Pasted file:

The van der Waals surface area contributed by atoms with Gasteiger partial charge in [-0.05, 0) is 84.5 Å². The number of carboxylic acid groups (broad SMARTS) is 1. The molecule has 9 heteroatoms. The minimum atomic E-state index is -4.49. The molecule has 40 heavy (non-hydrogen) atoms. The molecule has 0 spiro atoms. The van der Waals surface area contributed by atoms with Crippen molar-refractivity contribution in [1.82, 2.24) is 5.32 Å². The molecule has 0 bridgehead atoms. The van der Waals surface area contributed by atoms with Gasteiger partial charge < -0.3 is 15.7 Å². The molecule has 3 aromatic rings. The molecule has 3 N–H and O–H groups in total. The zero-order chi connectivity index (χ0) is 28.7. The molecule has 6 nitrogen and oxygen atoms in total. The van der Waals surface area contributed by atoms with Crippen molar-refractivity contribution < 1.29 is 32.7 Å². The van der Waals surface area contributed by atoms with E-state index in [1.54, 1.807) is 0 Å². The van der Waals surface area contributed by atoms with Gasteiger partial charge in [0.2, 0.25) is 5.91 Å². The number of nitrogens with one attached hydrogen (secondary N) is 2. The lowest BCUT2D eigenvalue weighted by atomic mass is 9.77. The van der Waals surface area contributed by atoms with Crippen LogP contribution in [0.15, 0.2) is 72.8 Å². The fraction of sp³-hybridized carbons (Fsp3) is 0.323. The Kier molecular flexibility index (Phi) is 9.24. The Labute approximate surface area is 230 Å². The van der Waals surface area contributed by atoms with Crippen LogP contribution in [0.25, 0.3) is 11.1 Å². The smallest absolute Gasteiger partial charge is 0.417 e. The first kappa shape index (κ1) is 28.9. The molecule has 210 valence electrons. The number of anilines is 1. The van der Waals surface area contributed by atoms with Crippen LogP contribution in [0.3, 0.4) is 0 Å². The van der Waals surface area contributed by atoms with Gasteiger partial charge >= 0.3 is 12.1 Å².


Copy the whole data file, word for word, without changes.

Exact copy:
The van der Waals surface area contributed by atoms with Gasteiger partial charge in [-0.05, 0) is 84.5 Å². The number of carboxylic acid groups (broad SMARTS) is 1. The molecule has 9 heteroatoms. The minimum atomic E-state index is -4.49. The molecule has 40 heavy (non-hydrogen) atoms. The molecule has 0 spiro atoms. The van der Waals surface area contributed by atoms with Crippen molar-refractivity contribution in [1.82, 2.24) is 5.32 Å². The molecule has 0 bridgehead atoms. The van der Waals surface area contributed by atoms with Gasteiger partial charge < -0.3 is 15.7 Å². The molecule has 3 aromatic rings. The molecule has 3 N–H and O–H groups in total. The zero-order chi connectivity index (χ0) is 28.7. The molecule has 6 nitrogen and oxygen atoms in total. The van der Waals surface area contributed by atoms with Crippen molar-refractivity contribution < 1.29 is 32.7 Å². The van der Waals surface area contributed by atoms with E-state index in [1.54, 1.807) is 0 Å². The van der Waals surface area contributed by atoms with Gasteiger partial charge in [0.2, 0.25) is 5.91 Å². The number of nitrogens with one attached hydrogen (secondary N) is 2. The lowest BCUT2D eigenvalue weighted by atomic mass is 9.77. The van der Waals surface area contributed by atoms with Crippen LogP contribution in [0.15, 0.2) is 72.8 Å². The fraction of sp³-hybridized carbons (Fsp3) is 0.323. The Kier molecular flexibility index (Phi) is 9.24. The Labute approximate surface area is 230 Å². The van der Waals surface area contributed by atoms with Crippen LogP contribution in [0.25, 0.3) is 11.1 Å². The smallest absolute Gasteiger partial charge is 0.417 e. The first kappa shape index (κ1) is 28.9. The molecule has 210 valence electrons. The number of anilines is 1. The van der Waals surface area contributed by atoms with Crippen LogP contribution in [0.3, 0.4) is 0 Å². The van der Waals surface area contributed by atoms with Gasteiger partial charge >= 0.3 is 12.1 Å².